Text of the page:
"If All The Year Were Playing Holidays"

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Last Updated on May 19, 2015, by eNotes Editorial. Word Count: 144

Context: Falstaff and Poins plan a robbery of Canterbury pilgrims and London traders at Gadshill. Prince Hal says he will not join the game. After Falstaff has departed, however, Poins says that it will be great sport to allow Falstaff, Bardolph, Peto and others to rob the men, and then...

(The entire section contains 144 words.)

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Context: Falstaff and Poins plan a robbery of Canterbury pilgrims and London traders at Gadshill. Prince Hal says he will not join the game. After Falstaff has departed, however, Poins says that it will be great sport to allow Falstaff, Bardolph, Peto and others to rob the men, and then have him and Hal rob the robbers, who are surely cowards. Falstaff will then later claim "how thirty at least he fought with, what wards, what blows, what extremities he endured, and in the reproof of this lives the jest." Prince Hal reveals his true, sterling character in saying that he will go along but only for the fun. He likes diversion.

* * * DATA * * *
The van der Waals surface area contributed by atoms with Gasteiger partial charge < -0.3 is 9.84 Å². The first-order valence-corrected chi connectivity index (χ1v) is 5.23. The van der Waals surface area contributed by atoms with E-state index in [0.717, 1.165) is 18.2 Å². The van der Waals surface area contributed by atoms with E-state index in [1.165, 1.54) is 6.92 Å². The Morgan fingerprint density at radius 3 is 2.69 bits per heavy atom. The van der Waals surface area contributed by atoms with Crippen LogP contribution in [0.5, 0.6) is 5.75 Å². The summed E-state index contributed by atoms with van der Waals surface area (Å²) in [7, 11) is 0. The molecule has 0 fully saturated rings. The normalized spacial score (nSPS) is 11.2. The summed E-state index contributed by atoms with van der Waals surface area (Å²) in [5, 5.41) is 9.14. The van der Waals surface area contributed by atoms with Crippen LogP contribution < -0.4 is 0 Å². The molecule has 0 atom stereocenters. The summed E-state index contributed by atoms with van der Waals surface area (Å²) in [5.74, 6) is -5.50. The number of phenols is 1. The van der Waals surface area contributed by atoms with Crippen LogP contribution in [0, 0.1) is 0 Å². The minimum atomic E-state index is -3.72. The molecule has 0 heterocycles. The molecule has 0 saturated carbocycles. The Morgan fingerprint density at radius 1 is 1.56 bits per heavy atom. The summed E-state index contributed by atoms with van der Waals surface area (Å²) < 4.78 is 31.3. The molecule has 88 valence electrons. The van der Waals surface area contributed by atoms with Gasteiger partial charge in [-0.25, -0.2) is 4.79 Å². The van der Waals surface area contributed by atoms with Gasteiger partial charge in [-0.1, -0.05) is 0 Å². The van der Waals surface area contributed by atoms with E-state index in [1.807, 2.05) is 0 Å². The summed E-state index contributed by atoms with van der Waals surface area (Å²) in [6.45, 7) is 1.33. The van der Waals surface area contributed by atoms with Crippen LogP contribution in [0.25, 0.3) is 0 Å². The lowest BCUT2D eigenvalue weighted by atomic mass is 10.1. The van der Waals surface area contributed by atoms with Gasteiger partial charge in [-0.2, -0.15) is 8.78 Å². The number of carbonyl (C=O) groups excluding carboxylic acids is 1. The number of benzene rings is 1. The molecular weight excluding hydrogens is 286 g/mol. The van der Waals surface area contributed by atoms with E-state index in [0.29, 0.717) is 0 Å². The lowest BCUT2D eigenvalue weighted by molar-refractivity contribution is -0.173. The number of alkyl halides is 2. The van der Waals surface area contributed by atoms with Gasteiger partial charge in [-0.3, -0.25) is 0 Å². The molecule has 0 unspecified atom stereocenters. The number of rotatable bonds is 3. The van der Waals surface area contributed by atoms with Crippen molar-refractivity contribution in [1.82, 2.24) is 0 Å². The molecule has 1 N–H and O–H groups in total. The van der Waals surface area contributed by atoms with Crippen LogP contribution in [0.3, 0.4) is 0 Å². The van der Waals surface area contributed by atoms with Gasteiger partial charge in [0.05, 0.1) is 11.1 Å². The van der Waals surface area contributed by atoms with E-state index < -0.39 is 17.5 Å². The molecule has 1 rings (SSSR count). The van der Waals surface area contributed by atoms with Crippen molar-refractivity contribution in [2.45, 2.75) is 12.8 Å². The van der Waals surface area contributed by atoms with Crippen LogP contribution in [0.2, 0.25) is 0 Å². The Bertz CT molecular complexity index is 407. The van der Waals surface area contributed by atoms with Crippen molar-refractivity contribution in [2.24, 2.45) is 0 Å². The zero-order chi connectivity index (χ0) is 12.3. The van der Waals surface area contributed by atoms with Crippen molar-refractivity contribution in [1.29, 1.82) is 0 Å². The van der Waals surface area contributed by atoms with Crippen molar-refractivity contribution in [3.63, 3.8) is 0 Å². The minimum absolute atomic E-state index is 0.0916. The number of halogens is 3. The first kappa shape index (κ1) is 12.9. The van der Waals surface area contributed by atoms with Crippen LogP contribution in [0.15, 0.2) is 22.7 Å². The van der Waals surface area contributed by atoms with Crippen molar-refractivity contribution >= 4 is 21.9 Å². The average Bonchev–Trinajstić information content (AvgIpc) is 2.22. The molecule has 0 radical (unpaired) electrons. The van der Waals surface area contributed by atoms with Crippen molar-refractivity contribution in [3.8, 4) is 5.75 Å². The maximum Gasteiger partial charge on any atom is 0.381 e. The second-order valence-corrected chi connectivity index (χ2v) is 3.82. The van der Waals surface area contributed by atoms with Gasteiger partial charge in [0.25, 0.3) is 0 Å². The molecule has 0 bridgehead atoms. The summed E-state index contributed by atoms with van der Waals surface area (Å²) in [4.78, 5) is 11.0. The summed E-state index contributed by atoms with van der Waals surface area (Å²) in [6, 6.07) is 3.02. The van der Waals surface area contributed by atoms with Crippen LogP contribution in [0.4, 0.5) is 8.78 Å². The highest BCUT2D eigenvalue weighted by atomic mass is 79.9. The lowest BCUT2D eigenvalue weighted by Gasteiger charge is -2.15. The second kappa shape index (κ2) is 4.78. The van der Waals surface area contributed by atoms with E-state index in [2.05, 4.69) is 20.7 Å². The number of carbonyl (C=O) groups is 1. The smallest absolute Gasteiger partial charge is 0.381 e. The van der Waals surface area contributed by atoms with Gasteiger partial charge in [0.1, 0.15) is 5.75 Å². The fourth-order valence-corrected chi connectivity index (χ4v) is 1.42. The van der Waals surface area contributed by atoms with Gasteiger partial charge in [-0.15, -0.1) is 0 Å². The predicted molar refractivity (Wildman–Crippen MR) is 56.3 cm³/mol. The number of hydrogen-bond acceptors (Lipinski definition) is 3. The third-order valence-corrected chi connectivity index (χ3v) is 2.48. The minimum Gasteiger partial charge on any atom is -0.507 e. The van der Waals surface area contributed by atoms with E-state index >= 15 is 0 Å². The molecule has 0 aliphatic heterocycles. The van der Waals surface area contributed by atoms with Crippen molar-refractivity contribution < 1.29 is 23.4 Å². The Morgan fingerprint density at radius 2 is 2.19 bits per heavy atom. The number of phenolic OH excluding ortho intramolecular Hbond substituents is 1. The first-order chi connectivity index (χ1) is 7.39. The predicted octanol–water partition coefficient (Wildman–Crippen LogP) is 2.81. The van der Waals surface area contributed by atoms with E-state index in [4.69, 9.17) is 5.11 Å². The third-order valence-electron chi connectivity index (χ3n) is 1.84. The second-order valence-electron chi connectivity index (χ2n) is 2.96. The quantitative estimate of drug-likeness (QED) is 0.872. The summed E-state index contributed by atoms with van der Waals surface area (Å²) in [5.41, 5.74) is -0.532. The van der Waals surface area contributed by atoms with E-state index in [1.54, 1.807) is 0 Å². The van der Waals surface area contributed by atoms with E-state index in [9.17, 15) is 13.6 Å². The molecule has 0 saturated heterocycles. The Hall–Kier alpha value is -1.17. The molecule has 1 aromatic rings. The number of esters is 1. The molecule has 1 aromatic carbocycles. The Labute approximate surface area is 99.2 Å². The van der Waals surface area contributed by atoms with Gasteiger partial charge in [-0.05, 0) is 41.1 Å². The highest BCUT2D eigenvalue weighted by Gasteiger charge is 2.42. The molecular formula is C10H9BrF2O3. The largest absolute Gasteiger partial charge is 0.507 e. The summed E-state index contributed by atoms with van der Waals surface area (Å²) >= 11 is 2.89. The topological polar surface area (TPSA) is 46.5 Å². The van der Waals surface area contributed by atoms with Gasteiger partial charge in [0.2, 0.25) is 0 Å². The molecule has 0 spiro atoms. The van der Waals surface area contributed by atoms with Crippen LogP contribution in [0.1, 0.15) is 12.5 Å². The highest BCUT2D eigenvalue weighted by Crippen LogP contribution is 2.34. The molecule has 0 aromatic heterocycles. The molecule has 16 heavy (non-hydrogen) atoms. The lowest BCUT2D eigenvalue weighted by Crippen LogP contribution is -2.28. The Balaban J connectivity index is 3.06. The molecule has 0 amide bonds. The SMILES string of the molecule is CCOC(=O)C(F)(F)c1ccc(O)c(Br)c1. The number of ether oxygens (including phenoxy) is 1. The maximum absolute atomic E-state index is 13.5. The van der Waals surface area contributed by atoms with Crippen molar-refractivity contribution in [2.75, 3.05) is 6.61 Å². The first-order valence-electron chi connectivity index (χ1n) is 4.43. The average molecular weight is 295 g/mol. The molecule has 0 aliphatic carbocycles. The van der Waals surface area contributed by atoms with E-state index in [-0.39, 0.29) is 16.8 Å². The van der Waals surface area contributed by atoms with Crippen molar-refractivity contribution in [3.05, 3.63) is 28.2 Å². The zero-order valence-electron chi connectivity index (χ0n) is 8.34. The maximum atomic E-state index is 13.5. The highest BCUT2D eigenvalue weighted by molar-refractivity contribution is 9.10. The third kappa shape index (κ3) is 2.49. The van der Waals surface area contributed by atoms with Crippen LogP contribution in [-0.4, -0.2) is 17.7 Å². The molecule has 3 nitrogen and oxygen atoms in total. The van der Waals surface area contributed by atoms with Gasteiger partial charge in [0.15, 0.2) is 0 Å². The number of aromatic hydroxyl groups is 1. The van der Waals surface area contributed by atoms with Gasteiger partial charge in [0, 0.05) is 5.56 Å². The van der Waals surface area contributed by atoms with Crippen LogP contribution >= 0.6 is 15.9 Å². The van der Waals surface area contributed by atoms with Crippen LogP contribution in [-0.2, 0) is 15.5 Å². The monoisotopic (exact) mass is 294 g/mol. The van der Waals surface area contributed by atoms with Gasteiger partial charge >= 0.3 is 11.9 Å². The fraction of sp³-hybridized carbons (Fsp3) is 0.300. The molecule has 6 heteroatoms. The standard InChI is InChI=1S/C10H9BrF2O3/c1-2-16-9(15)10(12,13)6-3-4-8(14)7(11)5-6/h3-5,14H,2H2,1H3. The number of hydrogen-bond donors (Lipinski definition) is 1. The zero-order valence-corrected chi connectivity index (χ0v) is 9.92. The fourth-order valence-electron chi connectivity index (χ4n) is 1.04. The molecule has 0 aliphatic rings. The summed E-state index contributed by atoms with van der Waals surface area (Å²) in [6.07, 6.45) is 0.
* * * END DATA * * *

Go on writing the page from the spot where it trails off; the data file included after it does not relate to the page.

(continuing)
PRINCE HENRY
If all the year were playing holidays,
To sport would be as tedious as to work;
But when they seldom come, they wished for come,
And nothing pleaseth but rare accidents.

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